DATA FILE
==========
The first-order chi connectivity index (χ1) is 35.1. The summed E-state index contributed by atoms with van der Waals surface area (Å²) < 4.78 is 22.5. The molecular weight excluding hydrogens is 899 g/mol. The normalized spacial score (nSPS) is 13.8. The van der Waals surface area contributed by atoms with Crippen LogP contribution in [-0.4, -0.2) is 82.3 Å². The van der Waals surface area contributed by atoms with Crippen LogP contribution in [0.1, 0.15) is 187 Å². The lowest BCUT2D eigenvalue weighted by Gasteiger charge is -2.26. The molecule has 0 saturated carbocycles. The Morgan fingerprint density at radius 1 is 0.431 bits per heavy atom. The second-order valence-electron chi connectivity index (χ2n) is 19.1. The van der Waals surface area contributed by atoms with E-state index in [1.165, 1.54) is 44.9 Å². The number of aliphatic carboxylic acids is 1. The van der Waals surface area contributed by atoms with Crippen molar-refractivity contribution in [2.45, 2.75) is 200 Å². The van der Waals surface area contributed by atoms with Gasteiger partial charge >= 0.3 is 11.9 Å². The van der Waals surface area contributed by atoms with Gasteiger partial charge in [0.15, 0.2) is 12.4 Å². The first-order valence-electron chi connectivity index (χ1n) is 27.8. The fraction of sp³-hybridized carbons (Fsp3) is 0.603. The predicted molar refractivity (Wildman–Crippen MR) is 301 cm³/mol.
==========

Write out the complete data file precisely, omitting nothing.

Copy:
The first-order chi connectivity index (χ1) is 35.1. The summed E-state index contributed by atoms with van der Waals surface area (Å²) < 4.78 is 22.5. The molecular weight excluding hydrogens is 899 g/mol. The normalized spacial score (nSPS) is 13.8. The van der Waals surface area contributed by atoms with Crippen LogP contribution in [-0.4, -0.2) is 82.3 Å². The van der Waals surface area contributed by atoms with Crippen LogP contribution in [0.1, 0.15) is 187 Å². The lowest BCUT2D eigenvalue weighted by Gasteiger charge is -2.26. The molecule has 0 saturated carbocycles. The Morgan fingerprint density at radius 1 is 0.431 bits per heavy atom. The second-order valence-electron chi connectivity index (χ2n) is 19.1. The van der Waals surface area contributed by atoms with E-state index in [1.165, 1.54) is 44.9 Å². The number of aliphatic carboxylic acids is 1. The van der Waals surface area contributed by atoms with Crippen molar-refractivity contribution in [2.45, 2.75) is 200 Å². The van der Waals surface area contributed by atoms with Gasteiger partial charge >= 0.3 is 11.9 Å². The van der Waals surface area contributed by atoms with Gasteiger partial charge in [0.15, 0.2) is 12.4 Å². The first-order valence-electron chi connectivity index (χ1n) is 27.8. The fraction of sp³-hybridized carbons (Fsp3) is 0.603. The predicted molar refractivity (Wildman–Crippen MR) is 301 cm³/mol.